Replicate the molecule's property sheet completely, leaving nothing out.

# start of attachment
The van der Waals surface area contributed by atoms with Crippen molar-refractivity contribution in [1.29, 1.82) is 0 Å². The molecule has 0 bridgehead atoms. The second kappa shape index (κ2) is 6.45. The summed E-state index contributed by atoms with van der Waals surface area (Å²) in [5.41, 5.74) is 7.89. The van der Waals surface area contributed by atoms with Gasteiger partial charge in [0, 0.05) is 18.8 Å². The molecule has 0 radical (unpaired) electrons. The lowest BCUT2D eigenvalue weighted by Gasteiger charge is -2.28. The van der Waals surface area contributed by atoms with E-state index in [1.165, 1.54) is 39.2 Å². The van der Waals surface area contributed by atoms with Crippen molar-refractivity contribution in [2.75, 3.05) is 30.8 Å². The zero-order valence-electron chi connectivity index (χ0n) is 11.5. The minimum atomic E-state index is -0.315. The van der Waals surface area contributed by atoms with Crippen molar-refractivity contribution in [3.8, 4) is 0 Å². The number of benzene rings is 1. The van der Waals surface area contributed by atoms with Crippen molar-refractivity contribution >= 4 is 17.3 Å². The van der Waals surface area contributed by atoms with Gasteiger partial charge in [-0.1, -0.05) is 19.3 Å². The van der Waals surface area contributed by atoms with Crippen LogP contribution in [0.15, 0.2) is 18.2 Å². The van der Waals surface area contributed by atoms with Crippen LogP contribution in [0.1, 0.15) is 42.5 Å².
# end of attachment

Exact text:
The van der Waals surface area contributed by atoms with Crippen molar-refractivity contribution in [1.29, 1.82) is 0 Å². The molecule has 0 bridgehead atoms. The second kappa shape index (κ2) is 6.45. The summed E-state index contributed by atoms with van der Waals surface area (Å²) in [5.41, 5.74) is 7.89. The van der Waals surface area contributed by atoms with Gasteiger partial charge in [0, 0.05) is 18.8 Å². The molecule has 0 radical (unpaired) electrons. The lowest BCUT2D eigenvalue weighted by Gasteiger charge is -2.28. The van der Waals surface area contributed by atoms with E-state index in [1.165, 1.54) is 39.2 Å². The van der Waals surface area contributed by atoms with Crippen molar-refractivity contribution in [2.75, 3.05) is 30.8 Å². The zero-order valence-electron chi connectivity index (χ0n) is 11.5. The minimum atomic E-state index is -0.315. The van der Waals surface area contributed by atoms with Crippen molar-refractivity contribution in [3.8, 4) is 0 Å². The number of benzene rings is 1. The van der Waals surface area contributed by atoms with Crippen molar-refractivity contribution >= 4 is 17.3 Å². The van der Waals surface area contributed by atoms with Gasteiger partial charge in [-0.1, -0.05) is 19.3 Å². The van der Waals surface area contributed by atoms with Crippen LogP contribution in [0.15, 0.2) is 18.2 Å². The van der Waals surface area contributed by atoms with Crippen LogP contribution in [0.1, 0.15) is 42.5 Å².